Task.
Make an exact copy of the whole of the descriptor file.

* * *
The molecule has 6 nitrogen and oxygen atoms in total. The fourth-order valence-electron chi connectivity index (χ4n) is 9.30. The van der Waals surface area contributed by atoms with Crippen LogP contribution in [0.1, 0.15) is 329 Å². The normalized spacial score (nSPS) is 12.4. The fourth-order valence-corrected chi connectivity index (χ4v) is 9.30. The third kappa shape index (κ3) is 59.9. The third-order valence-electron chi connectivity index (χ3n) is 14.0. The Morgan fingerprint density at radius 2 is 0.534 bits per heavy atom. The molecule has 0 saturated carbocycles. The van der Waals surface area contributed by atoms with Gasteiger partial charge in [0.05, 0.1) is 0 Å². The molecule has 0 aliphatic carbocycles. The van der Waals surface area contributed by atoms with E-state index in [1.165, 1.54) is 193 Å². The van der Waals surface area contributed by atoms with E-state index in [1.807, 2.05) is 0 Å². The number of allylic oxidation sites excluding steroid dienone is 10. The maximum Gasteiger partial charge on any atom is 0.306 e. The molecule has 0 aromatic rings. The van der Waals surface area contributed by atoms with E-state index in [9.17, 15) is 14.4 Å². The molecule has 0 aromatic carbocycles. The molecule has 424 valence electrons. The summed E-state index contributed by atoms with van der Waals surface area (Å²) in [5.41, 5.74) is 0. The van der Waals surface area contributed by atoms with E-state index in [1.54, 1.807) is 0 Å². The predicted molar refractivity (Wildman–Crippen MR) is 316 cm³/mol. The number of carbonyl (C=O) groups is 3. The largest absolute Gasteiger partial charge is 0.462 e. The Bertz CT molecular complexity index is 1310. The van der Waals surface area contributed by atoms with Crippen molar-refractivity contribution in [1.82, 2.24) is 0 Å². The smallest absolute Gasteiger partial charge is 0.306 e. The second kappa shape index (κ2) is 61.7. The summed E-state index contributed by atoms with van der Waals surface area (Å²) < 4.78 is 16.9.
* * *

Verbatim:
The molecule has 6 nitrogen and oxygen atoms in total. The fourth-order valence-electron chi connectivity index (χ4n) is 9.30. The van der Waals surface area contributed by atoms with Crippen LogP contribution in [0.1, 0.15) is 329 Å². The normalized spacial score (nSPS) is 12.4. The fourth-order valence-corrected chi connectivity index (χ4v) is 9.30. The third kappa shape index (κ3) is 59.9. The third-order valence-electron chi connectivity index (χ3n) is 14.0. The Morgan fingerprint density at radius 2 is 0.534 bits per heavy atom. The molecule has 0 saturated carbocycles. The van der Waals surface area contributed by atoms with Gasteiger partial charge in [0.05, 0.1) is 0 Å². The molecule has 0 aliphatic carbocycles. The van der Waals surface area contributed by atoms with E-state index in [1.165, 1.54) is 193 Å². The van der Waals surface area contributed by atoms with E-state index in [1.807, 2.05) is 0 Å². The number of allylic oxidation sites excluding steroid dienone is 10. The maximum Gasteiger partial charge on any atom is 0.306 e. The molecule has 0 aromatic rings. The van der Waals surface area contributed by atoms with E-state index in [9.17, 15) is 14.4 Å². The molecule has 0 aromatic carbocycles. The molecule has 424 valence electrons. The summed E-state index contributed by atoms with van der Waals surface area (Å²) in [5.41, 5.74) is 0. The van der Waals surface area contributed by atoms with E-state index in [1.54, 1.807) is 0 Å². The predicted molar refractivity (Wildman–Crippen MR) is 316 cm³/mol. The number of carbonyl (C=O) groups is 3. The largest absolute Gasteiger partial charge is 0.462 e. The Bertz CT molecular complexity index is 1310. The van der Waals surface area contributed by atoms with Crippen molar-refractivity contribution in [1.82, 2.24) is 0 Å². The smallest absolute Gasteiger partial charge is 0.306 e. The second kappa shape index (κ2) is 61.7. The summed E-state index contributed by atoms with van der Waals surface area (Å²) < 4.78 is 16.9.